There’s the teacher

Depending on what the school has done, your kids might have a whole pile of their school books at home and messages and work schedules and tasks from the school.

Or you might have no clue about what you should be doing because your kids’ schools are being vague or hiding. 

The plans are likely to depend on connectivity because schools would likely not have had time to pop things out before schools closed earlier than expected.

So, while your kids were holidaying at home, their teachers were likely working away to develop a home learning programme. 

Most teachers won’t have developed cool, interactive or smart online programmes because that is not how they have been doing it up to now.

They rely more on explaining in person.They might be setting tasks even though they know in their hearts that many or most kids will not be able to figure certain things out without help.

Or they might know the work they are giving is mostly revision. And might be boring. 

Their pace might be too fast or too slow. Their experience in this weird thing of remote learning is just as beginner as your experience in being a “home tutor”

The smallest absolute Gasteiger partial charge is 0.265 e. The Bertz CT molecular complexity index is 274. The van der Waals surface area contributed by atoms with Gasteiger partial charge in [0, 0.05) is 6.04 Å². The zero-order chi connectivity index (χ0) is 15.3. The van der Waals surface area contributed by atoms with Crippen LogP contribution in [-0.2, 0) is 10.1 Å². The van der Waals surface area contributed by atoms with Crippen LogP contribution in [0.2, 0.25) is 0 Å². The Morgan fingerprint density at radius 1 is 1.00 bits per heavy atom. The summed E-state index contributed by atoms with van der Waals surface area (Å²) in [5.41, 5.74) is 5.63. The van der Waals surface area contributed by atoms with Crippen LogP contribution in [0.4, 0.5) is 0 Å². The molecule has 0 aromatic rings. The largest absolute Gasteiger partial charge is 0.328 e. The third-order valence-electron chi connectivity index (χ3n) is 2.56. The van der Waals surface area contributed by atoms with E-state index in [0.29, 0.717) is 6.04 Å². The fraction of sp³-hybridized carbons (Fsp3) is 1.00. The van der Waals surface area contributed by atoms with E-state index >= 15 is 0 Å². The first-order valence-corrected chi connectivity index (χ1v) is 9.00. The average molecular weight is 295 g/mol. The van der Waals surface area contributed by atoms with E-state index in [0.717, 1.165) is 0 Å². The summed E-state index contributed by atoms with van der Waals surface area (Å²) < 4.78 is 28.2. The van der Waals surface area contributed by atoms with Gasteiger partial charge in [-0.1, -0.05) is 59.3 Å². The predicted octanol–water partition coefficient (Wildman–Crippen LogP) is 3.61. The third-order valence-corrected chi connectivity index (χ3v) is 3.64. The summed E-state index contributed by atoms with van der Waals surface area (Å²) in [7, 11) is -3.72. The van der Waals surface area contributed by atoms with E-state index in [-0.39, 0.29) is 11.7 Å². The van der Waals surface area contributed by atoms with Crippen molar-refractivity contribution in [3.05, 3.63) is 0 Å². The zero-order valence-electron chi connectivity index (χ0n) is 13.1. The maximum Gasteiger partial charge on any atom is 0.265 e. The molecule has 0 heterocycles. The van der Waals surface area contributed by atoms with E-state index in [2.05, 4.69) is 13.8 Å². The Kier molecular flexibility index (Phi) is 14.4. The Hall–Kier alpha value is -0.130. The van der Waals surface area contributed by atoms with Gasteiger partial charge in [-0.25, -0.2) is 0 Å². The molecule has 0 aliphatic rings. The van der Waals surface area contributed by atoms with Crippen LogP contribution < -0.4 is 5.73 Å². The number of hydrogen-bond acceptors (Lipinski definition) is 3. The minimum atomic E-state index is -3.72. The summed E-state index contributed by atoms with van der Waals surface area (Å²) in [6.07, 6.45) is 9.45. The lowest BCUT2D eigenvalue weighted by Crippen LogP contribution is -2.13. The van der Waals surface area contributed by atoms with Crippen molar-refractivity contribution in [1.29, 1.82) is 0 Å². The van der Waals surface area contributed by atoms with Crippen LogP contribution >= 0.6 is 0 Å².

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Other parents

They might be scaring you right now because they could have flung themselves, seemingly, into full scale home schooling.

Their kids might be painted as diligent super kids and their lives “just perfect”. Instagram perfect!

Reality check 

Lots of kids and parents quite simply won’t be able to self-teach things like new Mathematical operations and so on.

A kid could theoretically sit in front of a book for hours but still be unable to self-teach. 

If your kid is at high school and doing advanced science and you lack knowledge about their foundational knowledge etc then even if you are a science boff you might be exhausting them by trying to over-teach etc.

If you are not a science boff then it’s no disgrace. You aren’t one. You are not expected to be one.

It’s OKAY.None of you i.e kids or parents will have the staying power to sit through strings of consecutive hours, doing “fake school”. 

It might sound corny, but kids often shut their parents out of their school work so this will give you quite a nice chance to get to grips with what is going on.

Life after Covid-19

In the end, schools will reopen in full and home, as a sanctuary and chill out place, will resume its old form. 

By and large teachers are actually still going to have to “teach” the chunks of curriculum that they have sent for home coverage.